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London Tonight Tonight

Hi there.

We've dedicated a large chunk of tonight's programme to the resolution of the court case into the murder of Tulay Goren, the fifteen year old girl from east London who disappeared in 1999. It's a case we've been keeping a close eye on for some months and today her father, Mehmet Goren, was found guilty of her murder at the Old Bailey. His brothers, Cuma and Ali Goren - Tulay's uncles - were found not guilty of murdering her. Tulay was the victim of an 'honour killing' after she had a relationship with a man her father disapproved of. Tonight, as well as a report from Lewis Vaughan Jones who's been following the court case closely, Phil Bayles has an exclusive report from the remote area of Turkey from where the Goren family originally hail. He's been looking at the background of Mehmet Goren and speaking to his family about the traditions, culture and attitudes that may have influenced a father into murdering his teenage daughter in the name of so-called 'honour'. Tulay's body has never been found.

Our second special report comes from Ronke Philips who's been investigating a new unit at Scotland Yard, set up to look into the increasing number of 'honour killings' in the capital. It's already achieved successes, not least in challenging the attitudes of police officers.

Also tonight, the heartbreaking story of yet another family's loss as another soldier dies in Afghanistan. Rifleman James Brown, from Orpington in Kent, was just 18 when he and a comrade died trying to stop bombs going off in a packed marketplace. Rifleman Brown, who had only been in Afghanistan for a matter of days before he was killed, becomes the 30th serviceman from London and the south-east to die in the conflict.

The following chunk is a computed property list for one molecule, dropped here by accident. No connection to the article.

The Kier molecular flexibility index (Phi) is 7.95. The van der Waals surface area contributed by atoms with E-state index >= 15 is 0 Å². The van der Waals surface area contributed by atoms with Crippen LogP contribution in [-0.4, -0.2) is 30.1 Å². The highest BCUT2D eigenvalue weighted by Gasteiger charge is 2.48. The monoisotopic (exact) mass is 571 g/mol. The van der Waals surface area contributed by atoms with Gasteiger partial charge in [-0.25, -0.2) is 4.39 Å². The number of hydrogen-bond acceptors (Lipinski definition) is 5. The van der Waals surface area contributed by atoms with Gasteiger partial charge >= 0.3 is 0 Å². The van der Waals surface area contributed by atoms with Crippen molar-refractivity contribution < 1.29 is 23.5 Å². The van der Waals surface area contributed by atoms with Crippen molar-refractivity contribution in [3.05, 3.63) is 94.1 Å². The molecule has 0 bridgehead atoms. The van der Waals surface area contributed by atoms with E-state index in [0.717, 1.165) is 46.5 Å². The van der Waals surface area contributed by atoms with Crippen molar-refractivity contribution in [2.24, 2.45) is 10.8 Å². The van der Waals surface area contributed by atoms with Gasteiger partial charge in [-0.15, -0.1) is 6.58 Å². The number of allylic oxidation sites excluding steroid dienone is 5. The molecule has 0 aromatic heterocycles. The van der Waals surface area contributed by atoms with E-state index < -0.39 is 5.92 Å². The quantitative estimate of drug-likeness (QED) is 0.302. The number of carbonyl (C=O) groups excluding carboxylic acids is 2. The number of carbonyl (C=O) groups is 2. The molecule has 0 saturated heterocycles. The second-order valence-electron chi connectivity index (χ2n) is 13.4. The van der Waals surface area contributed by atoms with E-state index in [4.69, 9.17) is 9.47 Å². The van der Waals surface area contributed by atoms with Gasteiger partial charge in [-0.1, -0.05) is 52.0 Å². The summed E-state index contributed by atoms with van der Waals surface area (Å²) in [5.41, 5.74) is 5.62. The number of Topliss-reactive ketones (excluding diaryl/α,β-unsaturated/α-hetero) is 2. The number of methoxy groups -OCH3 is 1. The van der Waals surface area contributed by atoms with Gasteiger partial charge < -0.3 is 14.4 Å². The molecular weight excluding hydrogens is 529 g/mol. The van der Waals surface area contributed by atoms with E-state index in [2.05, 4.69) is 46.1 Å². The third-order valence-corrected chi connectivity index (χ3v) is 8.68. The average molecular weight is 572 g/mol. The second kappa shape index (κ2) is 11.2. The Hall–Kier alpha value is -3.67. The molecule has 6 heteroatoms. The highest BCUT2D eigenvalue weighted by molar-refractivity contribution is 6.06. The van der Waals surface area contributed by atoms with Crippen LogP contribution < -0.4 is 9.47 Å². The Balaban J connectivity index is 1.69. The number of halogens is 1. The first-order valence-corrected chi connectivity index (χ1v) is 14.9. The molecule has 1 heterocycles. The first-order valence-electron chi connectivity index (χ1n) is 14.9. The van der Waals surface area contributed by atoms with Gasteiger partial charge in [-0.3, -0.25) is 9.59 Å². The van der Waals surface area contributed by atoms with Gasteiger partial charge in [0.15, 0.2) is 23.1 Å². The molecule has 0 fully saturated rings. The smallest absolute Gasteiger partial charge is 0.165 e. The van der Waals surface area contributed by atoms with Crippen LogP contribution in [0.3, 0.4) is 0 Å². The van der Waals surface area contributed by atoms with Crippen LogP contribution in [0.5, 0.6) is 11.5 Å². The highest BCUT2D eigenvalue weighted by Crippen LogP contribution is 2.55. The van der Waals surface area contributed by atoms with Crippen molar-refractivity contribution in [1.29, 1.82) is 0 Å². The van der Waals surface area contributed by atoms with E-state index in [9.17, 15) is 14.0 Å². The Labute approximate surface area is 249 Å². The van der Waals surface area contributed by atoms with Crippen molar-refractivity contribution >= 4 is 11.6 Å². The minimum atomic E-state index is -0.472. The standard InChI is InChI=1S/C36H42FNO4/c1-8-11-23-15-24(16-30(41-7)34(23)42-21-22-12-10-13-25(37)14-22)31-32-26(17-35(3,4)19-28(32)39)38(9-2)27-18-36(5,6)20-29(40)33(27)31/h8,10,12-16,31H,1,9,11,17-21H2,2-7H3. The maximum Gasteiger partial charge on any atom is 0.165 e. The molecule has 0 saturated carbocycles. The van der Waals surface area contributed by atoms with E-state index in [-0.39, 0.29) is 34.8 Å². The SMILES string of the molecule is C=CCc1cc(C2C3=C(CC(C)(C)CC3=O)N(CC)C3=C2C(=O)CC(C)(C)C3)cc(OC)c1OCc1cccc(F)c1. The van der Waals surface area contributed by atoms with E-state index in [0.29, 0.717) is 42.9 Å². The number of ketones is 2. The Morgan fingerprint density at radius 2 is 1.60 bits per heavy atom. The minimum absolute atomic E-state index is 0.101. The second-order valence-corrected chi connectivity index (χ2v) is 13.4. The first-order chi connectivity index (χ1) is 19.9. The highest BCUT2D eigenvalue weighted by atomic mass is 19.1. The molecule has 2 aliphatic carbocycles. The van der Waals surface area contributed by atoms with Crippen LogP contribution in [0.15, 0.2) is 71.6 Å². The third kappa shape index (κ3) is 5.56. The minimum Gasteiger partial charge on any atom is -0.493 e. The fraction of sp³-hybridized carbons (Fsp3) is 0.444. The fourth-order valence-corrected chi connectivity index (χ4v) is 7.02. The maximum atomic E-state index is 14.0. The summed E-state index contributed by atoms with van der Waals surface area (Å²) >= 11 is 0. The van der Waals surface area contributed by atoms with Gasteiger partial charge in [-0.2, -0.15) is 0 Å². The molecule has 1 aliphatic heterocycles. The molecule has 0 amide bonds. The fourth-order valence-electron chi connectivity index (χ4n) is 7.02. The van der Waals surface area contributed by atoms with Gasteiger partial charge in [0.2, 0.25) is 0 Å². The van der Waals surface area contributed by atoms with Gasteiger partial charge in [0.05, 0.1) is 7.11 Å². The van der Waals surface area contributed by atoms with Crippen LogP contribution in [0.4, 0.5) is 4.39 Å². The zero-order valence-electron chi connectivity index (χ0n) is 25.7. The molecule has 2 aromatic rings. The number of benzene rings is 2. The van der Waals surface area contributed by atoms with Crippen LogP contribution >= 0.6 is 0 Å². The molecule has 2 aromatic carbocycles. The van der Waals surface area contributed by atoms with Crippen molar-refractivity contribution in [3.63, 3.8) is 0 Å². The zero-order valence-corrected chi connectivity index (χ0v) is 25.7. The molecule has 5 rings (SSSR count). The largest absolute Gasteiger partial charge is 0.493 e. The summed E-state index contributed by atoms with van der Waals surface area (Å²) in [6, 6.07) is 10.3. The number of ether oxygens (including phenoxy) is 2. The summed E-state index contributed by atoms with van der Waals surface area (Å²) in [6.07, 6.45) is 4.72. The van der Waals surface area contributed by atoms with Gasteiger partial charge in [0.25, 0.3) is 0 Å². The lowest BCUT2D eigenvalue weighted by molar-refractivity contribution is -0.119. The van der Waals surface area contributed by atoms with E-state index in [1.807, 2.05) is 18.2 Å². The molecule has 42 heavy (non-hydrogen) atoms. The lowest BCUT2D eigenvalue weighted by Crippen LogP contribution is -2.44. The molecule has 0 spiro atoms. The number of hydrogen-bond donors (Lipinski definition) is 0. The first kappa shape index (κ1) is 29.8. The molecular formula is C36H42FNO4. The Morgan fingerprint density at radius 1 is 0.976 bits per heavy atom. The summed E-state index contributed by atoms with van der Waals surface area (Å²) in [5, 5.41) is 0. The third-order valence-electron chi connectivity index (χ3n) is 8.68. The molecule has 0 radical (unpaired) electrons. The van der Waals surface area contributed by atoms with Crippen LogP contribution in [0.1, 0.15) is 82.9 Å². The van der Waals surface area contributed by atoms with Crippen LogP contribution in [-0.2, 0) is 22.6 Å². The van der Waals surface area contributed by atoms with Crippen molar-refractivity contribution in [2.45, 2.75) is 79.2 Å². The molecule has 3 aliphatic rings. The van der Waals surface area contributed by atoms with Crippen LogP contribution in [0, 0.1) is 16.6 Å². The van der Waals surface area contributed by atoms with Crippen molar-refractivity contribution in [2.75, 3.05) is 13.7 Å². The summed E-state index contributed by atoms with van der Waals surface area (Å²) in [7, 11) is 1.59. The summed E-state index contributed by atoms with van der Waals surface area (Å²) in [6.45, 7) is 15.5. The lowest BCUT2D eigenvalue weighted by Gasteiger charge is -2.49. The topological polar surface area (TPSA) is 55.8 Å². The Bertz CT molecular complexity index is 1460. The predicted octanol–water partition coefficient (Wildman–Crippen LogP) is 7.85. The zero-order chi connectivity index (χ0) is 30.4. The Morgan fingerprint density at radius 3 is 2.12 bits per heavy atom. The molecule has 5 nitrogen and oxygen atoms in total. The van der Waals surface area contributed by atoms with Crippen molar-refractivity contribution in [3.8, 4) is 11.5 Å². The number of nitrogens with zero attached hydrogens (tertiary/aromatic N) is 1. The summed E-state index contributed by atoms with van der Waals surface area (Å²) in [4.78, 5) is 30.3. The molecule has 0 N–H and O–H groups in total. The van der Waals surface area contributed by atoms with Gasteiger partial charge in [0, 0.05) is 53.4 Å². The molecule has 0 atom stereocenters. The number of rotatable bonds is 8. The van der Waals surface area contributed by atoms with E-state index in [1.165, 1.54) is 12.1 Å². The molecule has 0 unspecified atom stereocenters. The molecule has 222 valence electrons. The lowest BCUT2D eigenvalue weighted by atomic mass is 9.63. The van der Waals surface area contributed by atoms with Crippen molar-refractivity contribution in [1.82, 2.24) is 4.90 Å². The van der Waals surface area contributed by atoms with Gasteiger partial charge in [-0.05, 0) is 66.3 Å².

Off the back of that story...will someone explain to me why a petition to give some of our soldiers the freedom of the borough of Epsom has been snubbed by the local council? More on that later.

Matt and Katie.

Weather blog

Good evening,
When it comes to the weather I think that for most people in the UK our instinct is to complain & we'll be given plenty of opportunity to do that over the next few days. Topics obviously change with the seasons (a sunless summer/autumn storms/the recent wet weather) & the main theme on the train in to London this morning was the ice in the roads in our neck of the woods.
Apparently the roads were pretty treacherous yesterday afternoon & near lethal this morning. I'm guessing that this applies to the more minor roads, because all the local councils have had ample warning of the current cold snap & the gritters should certainly have been out in force. They'll be out again now because the most significant snow of the winter so far will be hitting the south-east later tonight. It may well look like a winter wonderland when we all climb out of our beds tomorrow, but if we're not to have a collective sense of humour loss (something I'm never guilty of....) the roads will need to be passable.
Hope to see you later,